Final Stretch For Long-Time Pascagoula Sports Store - WLOX.com - The News for South Mississippi

Final Stretch For Long-Time Pascagoula Sports Store

It's the bottom of the ninth for a long time Pascagoula sports store. Montie's has served hundreds of thousands of people from Mobile to New Orleans over the past 50 years.

Located near the beach in Pascagoula, the store took in plenty of water due to Katrina. But this family business pulled together to recover and re-open. Now the doors are closing for good. 

"I realize it just can't go on forever. I'd like to see it go on, but it can't. It's been a good business for me, I've really enjoyed it," store owner Montie Richards says.

For half a century, customers have counted on Montie Richards for soccer cleats, basketballs and more. An easy going, family atmosphere has made Montie's the go-to place for local schools, sports teams, and the average Joe. But that was before Katrina.  

"The storm escalated things, it took a lot of our inventory. We decided that was the time, or this was the time to go ahead," Montie says.

Katrina may have taken some of the merchandise from Montie's. But one thing she couldn't sweep away was his spirit, or his commitment to customer satisfaction.

"He built that over the years and that's why he's successful. The relationship he's had with his customers and the attention he gives them," long time customer  Jack McElroy says.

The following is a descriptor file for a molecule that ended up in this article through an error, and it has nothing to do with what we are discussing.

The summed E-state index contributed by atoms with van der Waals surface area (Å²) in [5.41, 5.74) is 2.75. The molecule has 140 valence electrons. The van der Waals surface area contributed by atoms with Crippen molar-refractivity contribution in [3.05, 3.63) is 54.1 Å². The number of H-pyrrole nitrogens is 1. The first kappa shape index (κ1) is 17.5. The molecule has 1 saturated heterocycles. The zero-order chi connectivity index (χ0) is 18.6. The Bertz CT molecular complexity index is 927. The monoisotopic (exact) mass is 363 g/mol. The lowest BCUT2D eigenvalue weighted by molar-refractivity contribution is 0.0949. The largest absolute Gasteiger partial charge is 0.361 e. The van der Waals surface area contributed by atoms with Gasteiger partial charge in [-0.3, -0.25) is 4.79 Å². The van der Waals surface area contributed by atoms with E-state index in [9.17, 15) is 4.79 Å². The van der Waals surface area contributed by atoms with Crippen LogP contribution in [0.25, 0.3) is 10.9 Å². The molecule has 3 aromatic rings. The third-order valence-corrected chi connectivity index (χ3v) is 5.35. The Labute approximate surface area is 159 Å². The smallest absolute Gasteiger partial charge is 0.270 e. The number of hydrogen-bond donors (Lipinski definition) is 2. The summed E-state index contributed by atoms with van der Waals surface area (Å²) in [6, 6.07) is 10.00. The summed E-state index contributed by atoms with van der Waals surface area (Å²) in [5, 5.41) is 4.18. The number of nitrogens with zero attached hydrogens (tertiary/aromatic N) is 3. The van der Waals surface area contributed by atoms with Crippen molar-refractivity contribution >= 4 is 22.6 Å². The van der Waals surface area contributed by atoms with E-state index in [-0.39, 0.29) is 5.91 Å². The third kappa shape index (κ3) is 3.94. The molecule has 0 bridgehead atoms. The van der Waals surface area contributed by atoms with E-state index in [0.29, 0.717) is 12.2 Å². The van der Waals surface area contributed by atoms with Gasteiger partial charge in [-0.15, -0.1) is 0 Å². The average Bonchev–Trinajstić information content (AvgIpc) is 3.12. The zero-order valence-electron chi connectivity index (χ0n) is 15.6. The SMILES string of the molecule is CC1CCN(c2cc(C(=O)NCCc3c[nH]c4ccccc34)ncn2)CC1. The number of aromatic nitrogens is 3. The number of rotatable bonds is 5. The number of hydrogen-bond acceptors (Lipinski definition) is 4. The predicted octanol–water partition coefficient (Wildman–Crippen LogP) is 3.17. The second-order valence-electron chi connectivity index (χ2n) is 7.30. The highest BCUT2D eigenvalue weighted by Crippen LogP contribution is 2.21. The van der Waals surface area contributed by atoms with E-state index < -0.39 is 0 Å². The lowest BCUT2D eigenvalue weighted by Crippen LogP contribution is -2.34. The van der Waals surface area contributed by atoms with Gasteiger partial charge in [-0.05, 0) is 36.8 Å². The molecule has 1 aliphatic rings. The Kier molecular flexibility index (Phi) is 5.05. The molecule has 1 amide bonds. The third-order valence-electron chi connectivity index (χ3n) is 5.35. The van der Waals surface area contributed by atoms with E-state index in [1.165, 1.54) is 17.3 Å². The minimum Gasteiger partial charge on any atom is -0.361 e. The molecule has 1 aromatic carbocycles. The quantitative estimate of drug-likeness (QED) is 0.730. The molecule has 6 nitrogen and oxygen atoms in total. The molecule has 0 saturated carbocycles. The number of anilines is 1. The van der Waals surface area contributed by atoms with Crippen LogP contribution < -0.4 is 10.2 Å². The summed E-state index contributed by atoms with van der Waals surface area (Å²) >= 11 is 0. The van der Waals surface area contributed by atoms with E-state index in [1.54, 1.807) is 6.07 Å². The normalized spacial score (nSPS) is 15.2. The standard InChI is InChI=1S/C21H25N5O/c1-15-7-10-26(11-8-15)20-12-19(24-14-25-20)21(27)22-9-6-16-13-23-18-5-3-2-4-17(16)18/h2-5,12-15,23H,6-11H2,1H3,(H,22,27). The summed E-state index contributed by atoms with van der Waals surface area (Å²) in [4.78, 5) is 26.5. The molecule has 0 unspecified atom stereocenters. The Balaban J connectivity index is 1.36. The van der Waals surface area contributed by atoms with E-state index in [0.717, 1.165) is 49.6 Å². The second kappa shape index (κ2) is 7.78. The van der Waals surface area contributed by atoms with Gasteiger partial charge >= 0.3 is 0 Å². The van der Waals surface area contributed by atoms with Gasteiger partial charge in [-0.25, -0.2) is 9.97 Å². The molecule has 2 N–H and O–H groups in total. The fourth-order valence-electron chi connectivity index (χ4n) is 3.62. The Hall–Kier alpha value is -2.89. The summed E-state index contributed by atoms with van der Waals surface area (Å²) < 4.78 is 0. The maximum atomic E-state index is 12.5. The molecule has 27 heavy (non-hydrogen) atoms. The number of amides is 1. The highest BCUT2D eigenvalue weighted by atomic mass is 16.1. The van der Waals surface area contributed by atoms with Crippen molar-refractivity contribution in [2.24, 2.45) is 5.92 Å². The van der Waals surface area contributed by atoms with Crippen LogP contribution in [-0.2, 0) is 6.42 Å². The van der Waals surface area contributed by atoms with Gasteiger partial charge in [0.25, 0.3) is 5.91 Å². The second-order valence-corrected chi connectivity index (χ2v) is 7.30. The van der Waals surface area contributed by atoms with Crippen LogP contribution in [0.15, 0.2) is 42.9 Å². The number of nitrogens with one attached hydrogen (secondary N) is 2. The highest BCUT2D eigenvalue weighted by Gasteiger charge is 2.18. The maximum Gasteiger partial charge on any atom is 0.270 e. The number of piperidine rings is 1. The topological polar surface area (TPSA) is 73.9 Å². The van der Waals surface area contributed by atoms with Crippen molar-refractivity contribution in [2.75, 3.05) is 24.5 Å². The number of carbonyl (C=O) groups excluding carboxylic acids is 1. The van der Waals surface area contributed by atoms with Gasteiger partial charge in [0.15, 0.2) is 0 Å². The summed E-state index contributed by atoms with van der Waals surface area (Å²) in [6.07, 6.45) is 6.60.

And after 50 years of business, it appears prices are rivaling 1956 costs. Ten cents for a pair of socks is literally pocket change.

"We're trying to ease out. And if we don't find anyone who can take over the store, we're going to sell the merchandise out and put it up for sale or for rent," Montie says.

The checkout line has gotten shorter, and so has Montie's time before he closes the doors for the last time. But he says he'll never forget the feeling of watching one happy customer after another.

"It's a feeling there, it's a joyful feeling though. They've stuck with me for so long. It's a feeling in my heart that I have to get out of here and to be the last time I'll be able to service them. And I'll miss it. Mmm, I'll miss it. Goodness," Montie says.  

Montie plans to stay open until he can sell out of his stock, which he expects to happen by the end of January. There are no final plans yet regarding the building's future. 

As for Montie, he says you won't find him on his front porch rocking chair just yet. He plans to stay active by building wooden ducks.

By Keli Rabon

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